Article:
assembly line at General Motors, again and again. And again. One of the great things about teaching at the University of Michigan–Flint, as opposed to the University of Michigan, is ceaseless contact with adult learners, many of whom hunger for more learning. I also have plenty of the typical-college- student type, but the nontraditional students have taught me a few things. First, never assume anything about background experience. I’ve had students who have read all of Joyce or Faulkner or Hemingway, and one who had read more Czech novels than I could ever hope to get through, as well as students who had read pretty much only Stephen King or Danielle Steel. There have been Hitchcock fanatics and devotees of Bergman and Fellini, and others who thought Dallas was high art. And you can never tell which will be which.

Second, explain yourself. They expect, and are sometimes more vocal about it than their younger classmates, to see how the trick is done. Whether they think I am the high priest or the high charlatan, they want to know how the magic works, how I arrive at my sometimes idiosyncratic readings.

And third, teach precepts, then stand aside. Once I show these older students how I work with texts, I get out of the way. This is not because of the wonders of my approach or my teaching; chiefly, what happens is that I validate something about their own way of reading that gives them permission to run free, and run they do. Younger students do, too, but they are often more inhibited, having spent their whole lives inside classrooms. There’s nothing like being out on your own to make you intellectually self-reliant.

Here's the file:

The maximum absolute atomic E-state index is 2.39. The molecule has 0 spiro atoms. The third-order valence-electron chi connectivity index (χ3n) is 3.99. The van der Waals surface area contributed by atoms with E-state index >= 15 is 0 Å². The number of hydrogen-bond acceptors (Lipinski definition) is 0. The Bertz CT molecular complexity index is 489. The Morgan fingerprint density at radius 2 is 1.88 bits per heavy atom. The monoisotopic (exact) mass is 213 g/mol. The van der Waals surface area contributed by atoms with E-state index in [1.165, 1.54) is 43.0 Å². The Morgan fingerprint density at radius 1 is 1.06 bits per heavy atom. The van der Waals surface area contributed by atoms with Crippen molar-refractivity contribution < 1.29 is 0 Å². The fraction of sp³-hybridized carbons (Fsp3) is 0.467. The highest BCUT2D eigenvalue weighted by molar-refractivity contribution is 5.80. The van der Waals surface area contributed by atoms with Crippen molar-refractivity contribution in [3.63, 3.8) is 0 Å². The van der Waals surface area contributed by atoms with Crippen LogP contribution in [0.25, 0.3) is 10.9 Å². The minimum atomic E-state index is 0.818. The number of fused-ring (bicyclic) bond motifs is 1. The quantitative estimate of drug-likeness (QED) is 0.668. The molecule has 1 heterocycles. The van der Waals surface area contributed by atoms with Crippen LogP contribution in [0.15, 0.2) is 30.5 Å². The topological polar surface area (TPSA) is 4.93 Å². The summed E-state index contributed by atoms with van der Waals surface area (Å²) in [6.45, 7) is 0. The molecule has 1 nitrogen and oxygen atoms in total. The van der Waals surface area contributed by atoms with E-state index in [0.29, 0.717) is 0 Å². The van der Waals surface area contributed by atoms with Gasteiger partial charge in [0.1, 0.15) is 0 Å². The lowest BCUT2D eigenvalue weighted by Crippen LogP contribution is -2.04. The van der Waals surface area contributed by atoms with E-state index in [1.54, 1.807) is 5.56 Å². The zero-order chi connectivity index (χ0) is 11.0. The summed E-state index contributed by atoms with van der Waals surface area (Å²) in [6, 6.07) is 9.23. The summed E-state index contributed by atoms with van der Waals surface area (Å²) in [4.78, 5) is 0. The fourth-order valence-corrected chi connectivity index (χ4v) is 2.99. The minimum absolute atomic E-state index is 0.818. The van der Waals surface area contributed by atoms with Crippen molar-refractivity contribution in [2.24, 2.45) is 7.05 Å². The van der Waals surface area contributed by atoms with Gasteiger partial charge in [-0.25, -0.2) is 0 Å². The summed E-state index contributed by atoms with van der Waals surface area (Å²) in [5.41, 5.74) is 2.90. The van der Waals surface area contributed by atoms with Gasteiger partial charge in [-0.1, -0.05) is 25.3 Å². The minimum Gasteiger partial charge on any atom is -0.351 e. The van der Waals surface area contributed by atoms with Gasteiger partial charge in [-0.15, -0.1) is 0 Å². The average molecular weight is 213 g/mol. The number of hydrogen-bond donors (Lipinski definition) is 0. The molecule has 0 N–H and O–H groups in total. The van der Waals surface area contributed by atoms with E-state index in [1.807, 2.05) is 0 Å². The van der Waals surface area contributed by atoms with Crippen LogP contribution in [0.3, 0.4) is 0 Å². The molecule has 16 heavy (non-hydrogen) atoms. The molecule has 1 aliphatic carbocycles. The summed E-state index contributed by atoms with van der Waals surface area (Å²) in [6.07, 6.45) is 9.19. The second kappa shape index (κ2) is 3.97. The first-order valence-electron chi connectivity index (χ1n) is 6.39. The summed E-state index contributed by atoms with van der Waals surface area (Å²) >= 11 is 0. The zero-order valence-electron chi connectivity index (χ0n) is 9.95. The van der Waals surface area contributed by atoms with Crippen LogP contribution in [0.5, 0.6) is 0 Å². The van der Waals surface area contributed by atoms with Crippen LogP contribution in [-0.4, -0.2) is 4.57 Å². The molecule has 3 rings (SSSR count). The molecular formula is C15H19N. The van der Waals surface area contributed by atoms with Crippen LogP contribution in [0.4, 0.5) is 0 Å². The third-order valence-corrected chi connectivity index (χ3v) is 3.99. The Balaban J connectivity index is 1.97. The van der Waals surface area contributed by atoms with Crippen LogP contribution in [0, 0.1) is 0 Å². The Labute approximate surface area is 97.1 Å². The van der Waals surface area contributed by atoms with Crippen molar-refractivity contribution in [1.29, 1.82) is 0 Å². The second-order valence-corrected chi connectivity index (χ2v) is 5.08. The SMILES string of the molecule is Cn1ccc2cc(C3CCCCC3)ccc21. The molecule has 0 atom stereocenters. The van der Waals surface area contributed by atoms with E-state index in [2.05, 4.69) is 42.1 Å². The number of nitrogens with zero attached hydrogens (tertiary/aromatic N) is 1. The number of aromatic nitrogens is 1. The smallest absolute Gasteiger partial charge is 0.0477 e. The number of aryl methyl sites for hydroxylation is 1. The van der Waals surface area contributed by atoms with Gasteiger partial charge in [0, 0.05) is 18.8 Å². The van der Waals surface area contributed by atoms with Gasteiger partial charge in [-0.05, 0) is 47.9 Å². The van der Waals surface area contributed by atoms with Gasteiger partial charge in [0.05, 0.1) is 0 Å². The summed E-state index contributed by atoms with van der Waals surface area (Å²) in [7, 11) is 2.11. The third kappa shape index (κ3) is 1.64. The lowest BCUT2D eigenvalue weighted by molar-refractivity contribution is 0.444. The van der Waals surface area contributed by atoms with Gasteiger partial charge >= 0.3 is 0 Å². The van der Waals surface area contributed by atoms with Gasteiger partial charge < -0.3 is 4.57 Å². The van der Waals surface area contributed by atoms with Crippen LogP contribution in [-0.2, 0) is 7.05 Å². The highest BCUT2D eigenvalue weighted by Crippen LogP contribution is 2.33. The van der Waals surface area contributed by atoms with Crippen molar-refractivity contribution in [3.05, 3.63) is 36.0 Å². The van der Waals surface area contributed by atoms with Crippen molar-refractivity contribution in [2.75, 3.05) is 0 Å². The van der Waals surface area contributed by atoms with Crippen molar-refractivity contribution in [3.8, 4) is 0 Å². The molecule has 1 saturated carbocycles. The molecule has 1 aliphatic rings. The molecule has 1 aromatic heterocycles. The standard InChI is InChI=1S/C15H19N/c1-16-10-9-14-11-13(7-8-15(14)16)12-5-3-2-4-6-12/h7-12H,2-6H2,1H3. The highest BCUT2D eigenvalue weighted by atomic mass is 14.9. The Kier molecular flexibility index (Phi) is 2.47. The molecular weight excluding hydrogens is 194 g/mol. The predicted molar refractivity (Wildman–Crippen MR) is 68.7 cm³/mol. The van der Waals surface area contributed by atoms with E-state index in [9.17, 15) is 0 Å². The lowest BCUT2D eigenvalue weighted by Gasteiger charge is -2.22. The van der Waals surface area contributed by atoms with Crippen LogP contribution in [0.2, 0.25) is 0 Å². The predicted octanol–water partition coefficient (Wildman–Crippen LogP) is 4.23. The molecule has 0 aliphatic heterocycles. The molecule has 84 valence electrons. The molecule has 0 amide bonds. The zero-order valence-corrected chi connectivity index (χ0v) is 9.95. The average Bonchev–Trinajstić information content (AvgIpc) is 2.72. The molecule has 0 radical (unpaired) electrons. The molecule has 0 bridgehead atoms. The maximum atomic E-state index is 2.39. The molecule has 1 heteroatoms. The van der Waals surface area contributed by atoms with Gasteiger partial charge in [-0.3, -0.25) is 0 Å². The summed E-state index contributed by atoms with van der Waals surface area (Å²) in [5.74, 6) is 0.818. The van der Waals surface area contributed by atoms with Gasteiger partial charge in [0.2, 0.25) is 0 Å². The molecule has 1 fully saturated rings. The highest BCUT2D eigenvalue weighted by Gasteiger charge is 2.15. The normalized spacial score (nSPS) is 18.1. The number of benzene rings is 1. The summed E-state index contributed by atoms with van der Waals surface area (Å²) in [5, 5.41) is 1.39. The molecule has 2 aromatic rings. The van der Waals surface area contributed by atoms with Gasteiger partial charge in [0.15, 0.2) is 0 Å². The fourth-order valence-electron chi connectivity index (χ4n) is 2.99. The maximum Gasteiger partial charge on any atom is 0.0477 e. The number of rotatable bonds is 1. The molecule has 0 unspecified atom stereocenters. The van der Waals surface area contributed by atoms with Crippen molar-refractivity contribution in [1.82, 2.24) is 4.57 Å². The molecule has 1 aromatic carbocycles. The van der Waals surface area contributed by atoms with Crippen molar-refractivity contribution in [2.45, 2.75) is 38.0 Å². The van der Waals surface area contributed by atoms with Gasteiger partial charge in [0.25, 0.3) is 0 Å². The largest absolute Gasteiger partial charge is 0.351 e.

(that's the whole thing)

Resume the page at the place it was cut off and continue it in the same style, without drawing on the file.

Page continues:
Are these older students all geniuses? No, although a few might be. Nor are they all closet intellectuals, although more than a few are—you know, the sort who get nicknamed “Professor” because they’re seen reading books on their lunch break. But however smart they may be, they push me and school me even as I do the same to them. So I figured there must be others out there like them. And it was for that group that I wrote this book.

Boy, was I wrong. I was right, too. I have heard from quite a lot of mature readers, some of whom fit the above descriptions, others who had been English majors in college but who had been left with the feeling that something was missing, that some key element of literary study had passed them by. I would receive the occasional e-mail from such readers. Then, about two years in, the nature of those missives changed. I started hearing from English teachers. Not often, but every once in a while. And about six months after that, I started hearing from high school students. The teachers were uniformly glowing in their praise, the students mostly so. With just enough hate mail to make it clear that this wasn’t a put-up job. One student said, in one of the more printable messages, “I don’t know what the big deal is. Everything in your book I learned in ninth grade.” I told her I would like to shake her ninth-grade teacher’s hand. And no refunds. It was also at about this time that I heard indirectly that the book was being discussed on a site for Advanced Placement English teachers.

In the years since, I have been blessed to have contact with teachers and students from around the country. There have been all sorts of inquiries, from “What did you mean by X?” to “Can I apply this notion to that book that you didn’t discuss?” to “Can you look over my thesis sentence (or my whole paper)?” The first two are great, the latter less so, since it puts me in an awkward ethical position. Even so, it is flattering that students trust a complete stranger enough to ask such questions.

I have also had plenty of direct interaction. I go into several classrooms a year to talk with classes

about the book and how they’re using it. These visits are a lot of fun and almost always involve a great question or two. Needless to say, the in-person visits are largely limited to places I can drive in a few hours, although I did once go as far afield as Fort Thomas, Kentucky. I have also, thanks to the wonders of the digital age, been able to engage with students electronically. Diane Burrowes, the queen of academic marketing at HarperCollins, stays up nights thinking of new and strange ways to get me, or at least a digital version thereof, into classrooms from New Jersey and Virginia to Flagstaff, Arizona. And of course the development of platforms like Skype has made such visits almost commonplace.